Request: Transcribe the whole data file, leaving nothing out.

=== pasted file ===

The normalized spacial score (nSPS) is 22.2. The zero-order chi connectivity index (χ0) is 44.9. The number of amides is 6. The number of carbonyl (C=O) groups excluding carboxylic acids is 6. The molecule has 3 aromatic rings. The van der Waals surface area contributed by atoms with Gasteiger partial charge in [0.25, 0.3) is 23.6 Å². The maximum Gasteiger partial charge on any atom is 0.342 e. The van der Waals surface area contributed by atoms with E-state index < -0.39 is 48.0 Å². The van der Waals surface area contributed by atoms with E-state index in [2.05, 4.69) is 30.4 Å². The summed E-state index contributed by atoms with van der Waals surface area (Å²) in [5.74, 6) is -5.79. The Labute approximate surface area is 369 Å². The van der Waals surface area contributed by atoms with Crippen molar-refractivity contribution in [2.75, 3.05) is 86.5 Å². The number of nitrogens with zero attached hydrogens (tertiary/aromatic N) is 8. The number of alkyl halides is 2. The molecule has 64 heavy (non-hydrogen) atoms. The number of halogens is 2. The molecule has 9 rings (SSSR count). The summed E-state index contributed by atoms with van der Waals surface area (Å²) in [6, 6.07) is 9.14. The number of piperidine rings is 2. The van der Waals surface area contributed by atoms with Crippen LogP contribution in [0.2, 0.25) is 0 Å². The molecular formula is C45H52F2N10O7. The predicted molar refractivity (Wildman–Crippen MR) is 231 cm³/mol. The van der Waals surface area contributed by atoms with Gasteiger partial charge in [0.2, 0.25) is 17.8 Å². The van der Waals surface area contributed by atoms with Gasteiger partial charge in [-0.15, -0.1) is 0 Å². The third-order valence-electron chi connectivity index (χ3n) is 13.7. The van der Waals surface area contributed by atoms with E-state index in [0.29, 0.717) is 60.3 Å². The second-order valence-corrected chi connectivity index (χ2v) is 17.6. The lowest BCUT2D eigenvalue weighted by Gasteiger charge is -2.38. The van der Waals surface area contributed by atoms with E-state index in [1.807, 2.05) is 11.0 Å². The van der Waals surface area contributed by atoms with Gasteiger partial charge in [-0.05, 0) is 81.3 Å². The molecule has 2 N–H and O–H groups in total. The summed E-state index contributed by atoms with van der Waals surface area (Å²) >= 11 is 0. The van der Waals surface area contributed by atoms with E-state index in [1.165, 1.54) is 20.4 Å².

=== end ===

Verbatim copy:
The normalized spacial score (nSPS) is 22.2. The zero-order chi connectivity index (χ0) is 44.9. The number of amides is 6. The number of carbonyl (C=O) groups excluding carboxylic acids is 6. The molecule has 3 aromatic rings. The van der Waals surface area contributed by atoms with Gasteiger partial charge in [0.25, 0.3) is 23.6 Å². The maximum Gasteiger partial charge on any atom is 0.342 e. The van der Waals surface area contributed by atoms with E-state index < -0.39 is 48.0 Å². The van der Waals surface area contributed by atoms with E-state index in [2.05, 4.69) is 30.4 Å². The summed E-state index contributed by atoms with van der Waals surface area (Å²) in [5.74, 6) is -5.79. The Labute approximate surface area is 369 Å². The van der Waals surface area contributed by atoms with Crippen molar-refractivity contribution in [2.75, 3.05) is 86.5 Å². The number of nitrogens with zero attached hydrogens (tertiary/aromatic N) is 8. The number of alkyl halides is 2. The molecule has 64 heavy (non-hydrogen) atoms. The number of halogens is 2. The molecule has 9 rings (SSSR count). The summed E-state index contributed by atoms with van der Waals surface area (Å²) in [6, 6.07) is 9.14. The number of piperidine rings is 2. The van der Waals surface area contributed by atoms with Crippen LogP contribution in [0.2, 0.25) is 0 Å². The molecular formula is C45H52F2N10O7. The predicted molar refractivity (Wildman–Crippen MR) is 231 cm³/mol. The van der Waals surface area contributed by atoms with Gasteiger partial charge in [0.2, 0.25) is 17.8 Å². The van der Waals surface area contributed by atoms with Gasteiger partial charge in [-0.15, -0.1) is 0 Å². The third-order valence-electron chi connectivity index (χ3n) is 13.7. The van der Waals surface area contributed by atoms with E-state index in [0.29, 0.717) is 60.3 Å². The second-order valence-corrected chi connectivity index (χ2v) is 17.6. The lowest BCUT2D eigenvalue weighted by Gasteiger charge is -2.38. The van der Waals surface area contributed by atoms with E-state index in [1.807, 2.05) is 11.0 Å². The van der Waals surface area contributed by atoms with Gasteiger partial charge in [-0.05, 0) is 81.3 Å². The molecule has 2 N–H and O–H groups in total. The summed E-state index contributed by atoms with van der Waals surface area (Å²) >= 11 is 0. The van der Waals surface area contributed by atoms with E-state index in [1.165, 1.54) is 20.4 Å².